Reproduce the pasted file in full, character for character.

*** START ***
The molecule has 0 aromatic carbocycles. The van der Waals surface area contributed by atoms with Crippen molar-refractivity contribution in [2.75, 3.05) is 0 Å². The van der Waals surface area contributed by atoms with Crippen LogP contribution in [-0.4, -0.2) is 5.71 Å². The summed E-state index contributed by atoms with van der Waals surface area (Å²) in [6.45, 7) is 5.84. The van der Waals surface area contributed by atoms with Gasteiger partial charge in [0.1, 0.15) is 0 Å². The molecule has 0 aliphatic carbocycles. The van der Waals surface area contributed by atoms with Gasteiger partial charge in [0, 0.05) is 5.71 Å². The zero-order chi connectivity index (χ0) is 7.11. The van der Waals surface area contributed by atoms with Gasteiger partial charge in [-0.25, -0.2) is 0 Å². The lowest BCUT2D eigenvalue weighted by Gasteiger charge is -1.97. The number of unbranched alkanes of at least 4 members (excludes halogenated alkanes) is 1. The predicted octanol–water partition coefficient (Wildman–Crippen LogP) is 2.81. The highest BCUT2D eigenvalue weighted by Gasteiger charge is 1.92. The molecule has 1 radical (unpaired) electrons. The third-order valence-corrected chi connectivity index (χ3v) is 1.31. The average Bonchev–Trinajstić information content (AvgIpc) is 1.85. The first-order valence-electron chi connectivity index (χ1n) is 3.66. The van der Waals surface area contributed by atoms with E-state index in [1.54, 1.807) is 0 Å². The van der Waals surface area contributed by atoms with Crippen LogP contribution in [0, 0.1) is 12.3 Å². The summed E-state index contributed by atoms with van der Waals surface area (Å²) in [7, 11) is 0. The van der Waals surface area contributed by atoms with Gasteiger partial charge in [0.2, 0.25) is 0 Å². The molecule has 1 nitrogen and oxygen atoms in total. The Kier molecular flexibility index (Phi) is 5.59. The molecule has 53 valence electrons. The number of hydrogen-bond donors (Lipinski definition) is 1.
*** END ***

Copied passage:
The molecule has 0 aromatic carbocycles. The van der Waals surface area contributed by atoms with Crippen molar-refractivity contribution in [2.75, 3.05) is 0 Å². The van der Waals surface area contributed by atoms with Crippen LogP contribution in [-0.4, -0.2) is 5.71 Å². The summed E-state index contributed by atoms with van der Waals surface area (Å²) in [6.45, 7) is 5.84. The van der Waals surface area contributed by atoms with Gasteiger partial charge in [0.1, 0.15) is 0 Å². The molecule has 0 aliphatic carbocycles. The van der Waals surface area contributed by atoms with Gasteiger partial charge in [0, 0.05) is 5.71 Å². The zero-order chi connectivity index (χ0) is 7.11. The van der Waals surface area contributed by atoms with Gasteiger partial charge in [-0.25, -0.2) is 0 Å². The lowest BCUT2D eigenvalue weighted by Gasteiger charge is -1.97. The number of unbranched alkanes of at least 4 members (excludes halogenated alkanes) is 1. The predicted octanol–water partition coefficient (Wildman–Crippen LogP) is 2.81. The highest BCUT2D eigenvalue weighted by Gasteiger charge is 1.92. The molecule has 1 radical (unpaired) electrons. The third-order valence-corrected chi connectivity index (χ3v) is 1.31. The average Bonchev–Trinajstić information content (AvgIpc) is 1.85. The first-order valence-electron chi connectivity index (χ1n) is 3.66. The van der Waals surface area contributed by atoms with E-state index in [1.54, 1.807) is 0 Å². The van der Waals surface area contributed by atoms with Crippen LogP contribution in [0, 0.1) is 12.3 Å². The summed E-state index contributed by atoms with van der Waals surface area (Å²) in [7, 11) is 0. The van der Waals surface area contributed by atoms with Gasteiger partial charge in [0.2, 0.25) is 0 Å². The molecule has 1 nitrogen and oxygen atoms in total. The Kier molecular flexibility index (Phi) is 5.59. The molecule has 53 valence electrons. The number of hydrogen-bond donors (Lipinski definition) is 1.